Potential disadvantages of a prescription based model are the added costs and inconvenience associated with medical consultations, for both consumers and the health system.9 Further refinement of the Australian regulatory framework may be warranted. One option is to maintain restrictions such as pharmacist-only supply of e-cigarettes but remove the need for a medical prescription, similar to the framework used for medicines containing pseudoephedrine.10 This could limit purchasing by young people while improving access for adults who smoke. Community based pharmacists are an accessible and trusted source of health advice in Australia and can provide counselling in the use of the full range of smoking cessation medicines and referral to the Quitline for behavioural support.11

An alternative to the prescription model is to sell e-cigarettes as consumer products but with restrictions on marketing and retail availability. The advantages and disadvantages of the consumer product model relative to other regulatory approaches are hotly debated. Proponents claim it enhances smoking cessation rates and accelerates reductions in smoking prevalence, while critics argue it results in unacceptable youth uptake of vaping and low quit rates.

Implementing new regulatory frameworks for e-cigarettes presents an opportunity to ensure that smoked tobacco—which accounts for most of the health burden from nicotine products—is subject to the toughest regulatory restrictions. While Australia has recently announced a new national tobacco strategy and commited to a menthol ban, stronger warnings on cigarette packs and sticks, and a 5% annual increase in tobacco excise for three years, the availability of smoked tobacco products remains largely unregulated.12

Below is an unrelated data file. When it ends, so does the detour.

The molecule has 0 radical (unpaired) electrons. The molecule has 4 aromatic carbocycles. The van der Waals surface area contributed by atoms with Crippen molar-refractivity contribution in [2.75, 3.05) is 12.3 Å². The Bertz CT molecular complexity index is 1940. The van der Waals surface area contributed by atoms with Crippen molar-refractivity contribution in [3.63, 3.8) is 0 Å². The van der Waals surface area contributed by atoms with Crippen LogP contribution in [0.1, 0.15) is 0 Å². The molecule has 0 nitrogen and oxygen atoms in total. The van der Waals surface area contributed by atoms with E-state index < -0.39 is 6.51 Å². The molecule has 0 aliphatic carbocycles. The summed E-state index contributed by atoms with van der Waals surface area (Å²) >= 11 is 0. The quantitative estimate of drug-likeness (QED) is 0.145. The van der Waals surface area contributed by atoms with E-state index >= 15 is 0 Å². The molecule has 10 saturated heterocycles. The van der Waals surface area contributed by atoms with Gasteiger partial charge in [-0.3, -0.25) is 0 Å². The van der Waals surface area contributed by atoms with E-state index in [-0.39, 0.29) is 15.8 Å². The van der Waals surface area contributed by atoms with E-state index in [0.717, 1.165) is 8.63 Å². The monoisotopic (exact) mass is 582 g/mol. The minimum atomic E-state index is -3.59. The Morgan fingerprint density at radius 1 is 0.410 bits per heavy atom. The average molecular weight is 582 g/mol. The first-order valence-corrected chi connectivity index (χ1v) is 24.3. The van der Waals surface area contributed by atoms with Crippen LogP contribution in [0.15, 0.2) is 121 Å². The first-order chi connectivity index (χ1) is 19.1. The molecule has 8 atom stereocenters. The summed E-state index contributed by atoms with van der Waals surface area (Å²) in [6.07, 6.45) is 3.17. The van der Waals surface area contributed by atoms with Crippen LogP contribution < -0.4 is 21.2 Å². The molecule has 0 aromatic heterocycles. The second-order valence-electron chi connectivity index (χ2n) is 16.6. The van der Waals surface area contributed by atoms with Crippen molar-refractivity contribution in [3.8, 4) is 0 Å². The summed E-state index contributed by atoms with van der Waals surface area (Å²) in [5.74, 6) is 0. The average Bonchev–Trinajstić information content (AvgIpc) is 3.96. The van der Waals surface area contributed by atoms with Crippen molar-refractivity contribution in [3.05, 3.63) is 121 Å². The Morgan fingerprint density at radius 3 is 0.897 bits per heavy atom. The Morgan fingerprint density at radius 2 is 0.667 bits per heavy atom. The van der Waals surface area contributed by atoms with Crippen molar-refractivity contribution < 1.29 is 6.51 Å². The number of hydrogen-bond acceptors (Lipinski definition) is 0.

The new measures are welcome, but pale in comparison with the bold framework being implemented in New Zealand (Aotearoa),13 which aims to rapidly end the cigarette epidemic by reducing nicotine to non-addictive levels in all commercial smoked tobacco products, decreasing the number of tobacco retail outlets by 90%, and introducing a tobacco-free generation policy whereby it will be illegal to sell smoked tobacco products to people born after 2008. New Zealand has chosen a consumer product model for e-cigarettes, although debate continues about whether this needs to be modified to reduce high rates of e-cigarette use among the youth.

Overall, Australia's e-cigarette framework reflects the challenge of minimising use among young people, while helping adults quit smoking. This novel regulatory model should be seen against a backdrop of uncertainty: products and behaviours are evolving rapidly, and different jurisdictions are implementing different policies without good evidence about which approach maximises benefits and minimises harms. Only through implementing and evaluating these different approaches will we learn what works—or doesn’t—for whom and in what contexts. In the meantime, the priority should continue to be strengthening restrictions on smoked tobacco products to accelerate declines in smoking prevalence.

Footnotes

  • Competing interests: The BMJ has judged that there are no disqualifying financial ties to commercial companies. The authors declare the following other interests: DH has testified as a paid expert witness on behalf of public health authorities in response to legal challenges from tobacco, vaping, and cannabis companies. Further details of The BMJ policy on financial interests are here: https://www.bmj.com/sites/default/files/attachments/resources/2016/03/16-current-bmj-education-coi-form.pdf.

  • Provenance and peer review: Commissioned; not externally peer reviewed.

References